Cast Iron Radiators (Hot Water / Steam System) vs HVAC System

Posted by Brian da Silva on

Cast iron - it's more comfortable, cleaner, quieter

HVAC though, is quicker, can be cheaper, and is sometimes less complicated to set up (since most people already have central air system)

So, which to go with?  Well you gotta remember something.  Cast iron has been around since 1800s, and has been around that long for a reason. 

Because here's the deal when talking about forced air.  A Central air conditioner already installed makes it certainly cheaper to use air by just adding a furnace to the air system. However, if you do that, you may find yourself waking up in the middle of the night and feeling that old  dry throat effect.

There's no way that even a modulating furnace is gonna compare to a properly installed hot water system. Hot water radiators heat two ways: first, they produce heated air by convection, then, radiant heat rays travel in all directions as they heat surfaces (including your body), thus, they produce a much more even and comfortable heat.

Cast Iron Radiators = Convection Heating = Even and Comfortable Heat.

A furnace only heats air which must in turn heat objects. That's just the opposite of how it should be done. That's why it's "forced error". 


How to Heat a Home

When moving to a new home, one of the most important things to check is how the heat is delivered from the central unit to the rooms. There are two ways of transferring heat: by air and by water. Air is warmed up in central units called furnaces, and sent through ducts to room registers. Water is heated up in a boiler and distributed by pipelines to radiators which warm the room’s air.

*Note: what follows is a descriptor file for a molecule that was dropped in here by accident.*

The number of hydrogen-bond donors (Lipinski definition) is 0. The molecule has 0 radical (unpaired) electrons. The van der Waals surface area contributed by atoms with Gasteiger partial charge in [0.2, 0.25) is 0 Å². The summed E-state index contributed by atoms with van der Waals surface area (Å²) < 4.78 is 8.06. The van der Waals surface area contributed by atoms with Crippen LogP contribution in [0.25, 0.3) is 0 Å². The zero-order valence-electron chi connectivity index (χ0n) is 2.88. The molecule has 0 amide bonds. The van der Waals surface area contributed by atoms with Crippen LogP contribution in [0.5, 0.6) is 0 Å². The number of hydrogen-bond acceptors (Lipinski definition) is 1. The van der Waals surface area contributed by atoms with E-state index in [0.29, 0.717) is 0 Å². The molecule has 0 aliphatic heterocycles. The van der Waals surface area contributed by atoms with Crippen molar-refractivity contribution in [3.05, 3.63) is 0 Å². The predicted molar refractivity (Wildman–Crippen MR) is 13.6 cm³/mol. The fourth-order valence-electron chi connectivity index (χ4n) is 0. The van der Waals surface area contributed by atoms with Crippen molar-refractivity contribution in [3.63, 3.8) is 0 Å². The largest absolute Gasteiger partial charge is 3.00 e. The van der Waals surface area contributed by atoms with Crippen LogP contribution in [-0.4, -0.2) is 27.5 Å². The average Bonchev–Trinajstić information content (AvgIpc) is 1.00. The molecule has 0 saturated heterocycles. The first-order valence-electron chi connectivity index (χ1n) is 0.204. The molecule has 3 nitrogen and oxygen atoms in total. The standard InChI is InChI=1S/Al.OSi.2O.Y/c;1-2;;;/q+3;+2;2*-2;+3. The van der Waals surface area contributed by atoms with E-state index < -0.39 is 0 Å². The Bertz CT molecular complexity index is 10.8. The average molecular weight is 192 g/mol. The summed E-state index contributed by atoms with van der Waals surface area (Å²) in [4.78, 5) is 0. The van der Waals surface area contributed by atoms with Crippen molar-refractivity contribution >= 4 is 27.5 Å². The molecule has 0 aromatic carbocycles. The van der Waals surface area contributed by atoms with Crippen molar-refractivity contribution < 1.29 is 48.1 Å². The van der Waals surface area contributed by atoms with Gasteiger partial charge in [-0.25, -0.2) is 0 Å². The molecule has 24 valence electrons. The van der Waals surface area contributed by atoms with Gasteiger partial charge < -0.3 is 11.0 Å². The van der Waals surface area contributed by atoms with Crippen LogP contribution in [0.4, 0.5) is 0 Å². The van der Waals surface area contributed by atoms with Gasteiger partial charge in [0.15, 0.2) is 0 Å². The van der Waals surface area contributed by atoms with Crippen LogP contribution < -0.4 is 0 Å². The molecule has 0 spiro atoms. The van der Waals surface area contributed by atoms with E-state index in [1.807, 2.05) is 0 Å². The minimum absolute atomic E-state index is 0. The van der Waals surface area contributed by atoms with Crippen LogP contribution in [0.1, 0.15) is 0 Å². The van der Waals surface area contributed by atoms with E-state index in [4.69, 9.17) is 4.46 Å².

Both systems require a device to get the hot air or water into motion, and that device is usually electric. Radiator systems use water pumps, while hot air duct networks use a blower to circulate the air.

Very old homes have vertical radiators made of cast iron, just like the pipes. These are old-fashioned but effective.

Hot air or forced air systems use air which is directly heated and sent straight to the rooms. With such a system, you get quick warmth. On the other hand, the warmth perishes once you turn it off without delay. Hot air systems can be upgraded with an air conditioner, so these can chill your rooms during the summer. With radiator heating you need to solve summer heat problems with separate air conditioners. Hot air systems allow you to have a full control of your home air conditions and there is no need for the blower to run all the time. However, the humidity may go out quicker than with a radiator system, so you need to be careful with that. Another problem may be that when the hot air system is not running, the registers become drafts, and if your home is not properly air tight, they can actually chill your home in winter and the only way to avoid that is to let it run most or all the time. This system’s greatest disadvantage is dust that may collect inside the dusts and cause discomfort and a possible health concern.

Conclusion: Both radiator and forced hot air systems have their pros and cons, but there are slightly more advantages on the radiator’s side.


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